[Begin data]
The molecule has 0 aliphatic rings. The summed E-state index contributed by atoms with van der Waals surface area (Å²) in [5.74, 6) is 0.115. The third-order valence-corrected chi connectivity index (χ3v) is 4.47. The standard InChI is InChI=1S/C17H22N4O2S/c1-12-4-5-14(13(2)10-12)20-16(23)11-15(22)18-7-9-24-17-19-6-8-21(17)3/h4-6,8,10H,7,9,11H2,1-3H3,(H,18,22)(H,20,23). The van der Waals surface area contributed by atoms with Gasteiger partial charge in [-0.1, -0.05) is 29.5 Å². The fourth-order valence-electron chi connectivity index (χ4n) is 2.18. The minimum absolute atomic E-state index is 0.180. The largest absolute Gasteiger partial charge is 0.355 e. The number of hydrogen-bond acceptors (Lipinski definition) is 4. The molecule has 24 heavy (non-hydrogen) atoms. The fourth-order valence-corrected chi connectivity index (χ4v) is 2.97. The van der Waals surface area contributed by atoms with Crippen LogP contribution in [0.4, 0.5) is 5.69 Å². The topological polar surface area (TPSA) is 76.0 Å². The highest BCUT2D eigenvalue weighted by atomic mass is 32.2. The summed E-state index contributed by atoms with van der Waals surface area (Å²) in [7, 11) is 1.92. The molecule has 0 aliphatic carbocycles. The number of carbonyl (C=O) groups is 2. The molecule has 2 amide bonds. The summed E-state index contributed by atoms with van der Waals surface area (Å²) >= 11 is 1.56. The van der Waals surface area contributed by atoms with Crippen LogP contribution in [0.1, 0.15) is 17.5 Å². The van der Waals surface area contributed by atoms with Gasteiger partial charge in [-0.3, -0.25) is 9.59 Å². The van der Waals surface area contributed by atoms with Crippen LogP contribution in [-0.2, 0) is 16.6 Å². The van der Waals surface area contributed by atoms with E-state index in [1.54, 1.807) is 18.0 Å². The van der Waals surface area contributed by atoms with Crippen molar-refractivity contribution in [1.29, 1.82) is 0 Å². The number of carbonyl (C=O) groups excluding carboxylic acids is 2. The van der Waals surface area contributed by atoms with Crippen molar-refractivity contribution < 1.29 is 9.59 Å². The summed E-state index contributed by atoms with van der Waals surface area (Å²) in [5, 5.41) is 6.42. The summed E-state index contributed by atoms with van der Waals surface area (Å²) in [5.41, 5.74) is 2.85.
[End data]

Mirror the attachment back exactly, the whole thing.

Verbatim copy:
The molecule has 0 aliphatic rings. The summed E-state index contributed by atoms with van der Waals surface area (Å²) in [5.74, 6) is 0.115. The third-order valence-corrected chi connectivity index (χ3v) is 4.47. The standard InChI is InChI=1S/C17H22N4O2S/c1-12-4-5-14(13(2)10-12)20-16(23)11-15(22)18-7-9-24-17-19-6-8-21(17)3/h4-6,8,10H,7,9,11H2,1-3H3,(H,18,22)(H,20,23). The van der Waals surface area contributed by atoms with Gasteiger partial charge in [-0.1, -0.05) is 29.5 Å². The fourth-order valence-electron chi connectivity index (χ4n) is 2.18. The minimum absolute atomic E-state index is 0.180. The largest absolute Gasteiger partial charge is 0.355 e. The number of hydrogen-bond acceptors (Lipinski definition) is 4. The molecule has 24 heavy (non-hydrogen) atoms. The fourth-order valence-corrected chi connectivity index (χ4v) is 2.97. The van der Waals surface area contributed by atoms with Crippen LogP contribution in [0.4, 0.5) is 5.69 Å². The topological polar surface area (TPSA) is 76.0 Å². The highest BCUT2D eigenvalue weighted by atomic mass is 32.2. The summed E-state index contributed by atoms with van der Waals surface area (Å²) in [7, 11) is 1.92. The molecule has 0 aliphatic carbocycles. The number of carbonyl (C=O) groups is 2. The molecule has 2 amide bonds. The summed E-state index contributed by atoms with van der Waals surface area (Å²) >= 11 is 1.56. The van der Waals surface area contributed by atoms with Crippen LogP contribution in [0.1, 0.15) is 17.5 Å². The van der Waals surface area contributed by atoms with Gasteiger partial charge in [-0.3, -0.25) is 9.59 Å². The van der Waals surface area contributed by atoms with Crippen LogP contribution in [-0.2, 0) is 16.6 Å². The van der Waals surface area contributed by atoms with E-state index in [1.54, 1.807) is 18.0 Å². The van der Waals surface area contributed by atoms with Crippen molar-refractivity contribution in [1.29, 1.82) is 0 Å². The number of carbonyl (C=O) groups excluding carboxylic acids is 2. The van der Waals surface area contributed by atoms with Crippen molar-refractivity contribution < 1.29 is 9.59 Å². The summed E-state index contributed by atoms with van der Waals surface area (Å²) in [5, 5.41) is 6.42. The summed E-state index contributed by atoms with van der Waals surface area (Å²) in [5.41, 5.74) is 2.85.